Hosting structures as diverse as oil baron's homes and museums, to public parks, gas stations and grocery stores, clothing stores, car dealers and tiny hamburger stands, Peoria feeds to a wide variety of homes, businesses, and recreational areas.
Establishments came and went. Many stayed. Names such as Pennington's, The Trade Winds, Git-N-Go, Shakey's, Safeway, KAKC and John Zink Company may be absent now, but will be recognisable to most who might have lived in the area. Others, such as C&F Racing Equipment, Don's Playboy Burgers, Der Weinerschnitzel, Chalmers Auto Parts, Rebel Jeans, Arthur Treacher's  and Green Renault might not ring as many bells, but are still a large part of Peoria History. More like Claud's , Moss Seat Covers, Ninde, Coney I-Lander , The Brook, City Veterinary and of course, Weber's Root Beer are still there and thriving.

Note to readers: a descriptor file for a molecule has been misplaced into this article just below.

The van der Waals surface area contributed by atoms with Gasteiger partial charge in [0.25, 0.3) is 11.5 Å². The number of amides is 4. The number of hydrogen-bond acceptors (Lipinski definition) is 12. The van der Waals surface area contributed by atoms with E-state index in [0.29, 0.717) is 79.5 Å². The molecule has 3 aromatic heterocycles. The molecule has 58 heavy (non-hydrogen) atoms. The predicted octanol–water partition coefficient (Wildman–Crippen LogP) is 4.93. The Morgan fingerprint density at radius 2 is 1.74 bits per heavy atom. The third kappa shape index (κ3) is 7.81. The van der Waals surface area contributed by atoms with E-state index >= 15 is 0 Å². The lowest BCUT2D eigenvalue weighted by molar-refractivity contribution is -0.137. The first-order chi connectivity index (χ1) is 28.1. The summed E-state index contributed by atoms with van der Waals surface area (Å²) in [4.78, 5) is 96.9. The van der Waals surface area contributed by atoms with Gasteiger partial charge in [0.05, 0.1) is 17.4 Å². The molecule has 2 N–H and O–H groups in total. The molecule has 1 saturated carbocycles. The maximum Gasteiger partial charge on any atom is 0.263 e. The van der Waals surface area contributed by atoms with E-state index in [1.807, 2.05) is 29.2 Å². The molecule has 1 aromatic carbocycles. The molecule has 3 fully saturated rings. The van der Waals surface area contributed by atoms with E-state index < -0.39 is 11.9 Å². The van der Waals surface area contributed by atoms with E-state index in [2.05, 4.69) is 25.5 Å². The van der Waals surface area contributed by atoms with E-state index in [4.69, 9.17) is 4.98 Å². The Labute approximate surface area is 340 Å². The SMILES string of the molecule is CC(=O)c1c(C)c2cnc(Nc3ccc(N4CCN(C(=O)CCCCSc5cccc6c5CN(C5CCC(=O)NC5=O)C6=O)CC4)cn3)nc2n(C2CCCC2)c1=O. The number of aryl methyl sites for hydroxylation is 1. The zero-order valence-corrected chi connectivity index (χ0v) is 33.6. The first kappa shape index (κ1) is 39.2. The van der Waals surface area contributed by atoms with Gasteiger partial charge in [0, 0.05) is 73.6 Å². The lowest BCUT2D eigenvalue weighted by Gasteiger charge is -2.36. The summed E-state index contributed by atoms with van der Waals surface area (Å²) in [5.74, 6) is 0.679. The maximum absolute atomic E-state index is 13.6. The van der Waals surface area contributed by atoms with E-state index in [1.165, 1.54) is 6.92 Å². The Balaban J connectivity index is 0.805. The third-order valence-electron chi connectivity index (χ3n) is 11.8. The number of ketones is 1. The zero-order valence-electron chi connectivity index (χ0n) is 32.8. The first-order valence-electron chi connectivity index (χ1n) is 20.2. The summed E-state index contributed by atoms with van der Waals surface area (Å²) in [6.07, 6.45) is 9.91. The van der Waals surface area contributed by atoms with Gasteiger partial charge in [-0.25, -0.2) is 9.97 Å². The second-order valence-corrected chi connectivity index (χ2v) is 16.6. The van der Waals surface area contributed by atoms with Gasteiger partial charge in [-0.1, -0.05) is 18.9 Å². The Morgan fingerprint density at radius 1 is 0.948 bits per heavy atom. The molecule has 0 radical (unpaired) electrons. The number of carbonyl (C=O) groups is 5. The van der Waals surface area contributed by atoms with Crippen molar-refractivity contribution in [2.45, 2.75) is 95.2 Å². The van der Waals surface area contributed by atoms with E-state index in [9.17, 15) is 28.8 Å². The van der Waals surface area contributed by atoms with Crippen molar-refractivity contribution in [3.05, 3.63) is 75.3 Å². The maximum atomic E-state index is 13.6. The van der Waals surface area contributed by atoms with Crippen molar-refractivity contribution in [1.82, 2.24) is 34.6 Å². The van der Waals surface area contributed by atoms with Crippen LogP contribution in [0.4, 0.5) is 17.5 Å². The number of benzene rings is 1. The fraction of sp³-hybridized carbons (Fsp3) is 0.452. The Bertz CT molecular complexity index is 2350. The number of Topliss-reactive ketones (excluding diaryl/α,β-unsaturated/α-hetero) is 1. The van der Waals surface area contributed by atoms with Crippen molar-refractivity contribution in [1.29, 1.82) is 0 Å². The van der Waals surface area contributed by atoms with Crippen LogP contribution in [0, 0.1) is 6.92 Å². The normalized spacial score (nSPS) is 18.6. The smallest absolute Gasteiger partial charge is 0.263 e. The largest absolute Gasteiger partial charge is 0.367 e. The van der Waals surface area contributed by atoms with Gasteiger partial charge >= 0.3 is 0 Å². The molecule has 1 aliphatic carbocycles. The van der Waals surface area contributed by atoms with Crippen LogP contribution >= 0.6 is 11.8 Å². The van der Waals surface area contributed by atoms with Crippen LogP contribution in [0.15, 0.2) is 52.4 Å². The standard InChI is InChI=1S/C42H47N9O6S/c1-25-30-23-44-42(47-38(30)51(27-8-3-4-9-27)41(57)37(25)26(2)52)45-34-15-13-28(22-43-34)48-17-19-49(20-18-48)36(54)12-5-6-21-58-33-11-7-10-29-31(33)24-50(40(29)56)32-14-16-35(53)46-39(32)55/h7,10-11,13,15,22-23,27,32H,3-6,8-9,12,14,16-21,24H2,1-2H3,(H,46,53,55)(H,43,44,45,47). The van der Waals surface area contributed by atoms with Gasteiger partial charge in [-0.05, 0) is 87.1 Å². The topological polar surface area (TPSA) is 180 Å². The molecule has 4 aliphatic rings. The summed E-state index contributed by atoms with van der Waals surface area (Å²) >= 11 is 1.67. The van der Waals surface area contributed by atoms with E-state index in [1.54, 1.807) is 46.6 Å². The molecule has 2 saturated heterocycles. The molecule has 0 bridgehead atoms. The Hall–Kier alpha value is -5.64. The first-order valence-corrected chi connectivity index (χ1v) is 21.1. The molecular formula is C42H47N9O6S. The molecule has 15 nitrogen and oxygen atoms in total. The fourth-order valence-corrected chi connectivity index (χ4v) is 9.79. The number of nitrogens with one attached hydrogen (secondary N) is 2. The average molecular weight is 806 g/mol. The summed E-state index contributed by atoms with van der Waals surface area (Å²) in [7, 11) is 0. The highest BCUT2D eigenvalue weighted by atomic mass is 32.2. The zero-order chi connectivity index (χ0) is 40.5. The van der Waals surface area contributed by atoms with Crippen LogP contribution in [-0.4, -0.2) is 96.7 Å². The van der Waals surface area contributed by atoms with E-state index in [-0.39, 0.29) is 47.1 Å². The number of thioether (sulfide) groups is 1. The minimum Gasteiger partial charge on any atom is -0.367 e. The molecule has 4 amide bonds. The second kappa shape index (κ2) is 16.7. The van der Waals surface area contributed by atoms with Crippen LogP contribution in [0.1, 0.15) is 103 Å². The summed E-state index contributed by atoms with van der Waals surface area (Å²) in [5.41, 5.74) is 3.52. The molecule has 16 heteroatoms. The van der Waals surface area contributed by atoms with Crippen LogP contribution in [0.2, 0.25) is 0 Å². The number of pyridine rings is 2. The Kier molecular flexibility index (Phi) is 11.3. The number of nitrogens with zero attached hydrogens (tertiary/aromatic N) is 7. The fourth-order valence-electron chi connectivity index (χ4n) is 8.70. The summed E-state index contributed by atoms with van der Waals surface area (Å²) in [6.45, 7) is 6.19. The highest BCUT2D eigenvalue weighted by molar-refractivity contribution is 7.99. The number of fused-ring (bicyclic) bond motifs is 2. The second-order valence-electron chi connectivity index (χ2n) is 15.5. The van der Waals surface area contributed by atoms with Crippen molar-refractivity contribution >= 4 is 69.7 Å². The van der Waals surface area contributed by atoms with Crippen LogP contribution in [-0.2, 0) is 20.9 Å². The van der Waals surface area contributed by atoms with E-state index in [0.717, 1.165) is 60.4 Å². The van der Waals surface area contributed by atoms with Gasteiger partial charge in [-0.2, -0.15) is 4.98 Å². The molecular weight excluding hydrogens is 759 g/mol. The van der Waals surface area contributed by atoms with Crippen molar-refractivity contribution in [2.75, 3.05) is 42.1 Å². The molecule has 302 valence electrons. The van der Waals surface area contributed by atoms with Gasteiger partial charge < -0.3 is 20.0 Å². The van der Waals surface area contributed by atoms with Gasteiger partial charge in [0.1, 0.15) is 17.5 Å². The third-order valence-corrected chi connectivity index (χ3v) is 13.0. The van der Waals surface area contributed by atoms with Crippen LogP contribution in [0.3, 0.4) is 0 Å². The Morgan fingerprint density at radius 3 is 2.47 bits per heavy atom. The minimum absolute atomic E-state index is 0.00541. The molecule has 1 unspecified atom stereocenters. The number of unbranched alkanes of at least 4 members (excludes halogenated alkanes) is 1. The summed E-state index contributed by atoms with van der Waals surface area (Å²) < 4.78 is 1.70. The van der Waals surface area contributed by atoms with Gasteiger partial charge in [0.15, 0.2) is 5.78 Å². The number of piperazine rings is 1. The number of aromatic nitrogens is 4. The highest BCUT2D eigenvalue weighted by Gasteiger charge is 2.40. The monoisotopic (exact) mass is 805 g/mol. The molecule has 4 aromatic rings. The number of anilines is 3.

Regrettably, save for a small clutch of trendy eateries, watering holes and boutique shops  in the heart of the Brookside district, Peoria just isn't "happening" like it used to. It now looks like any other street in a rapidly descending into third-world urban area.  But 'back in the day' , that stretch of concrete was a constant hub of activity. People came to do business. To eat. To cruise. To see and be seen. Just to drive around, hang out in the parking lots, listen to the radio and meet up with friends. Or maybe meet some new ones.
So hopefully, we can pay homage here to 'the Ribbon' . Through people's memories, anecdotes and photos, we can preserve the sociological and cultural history of  an iconic place and time in the city of Tulsa, and relive the good times, the likes of which shall never be seen again.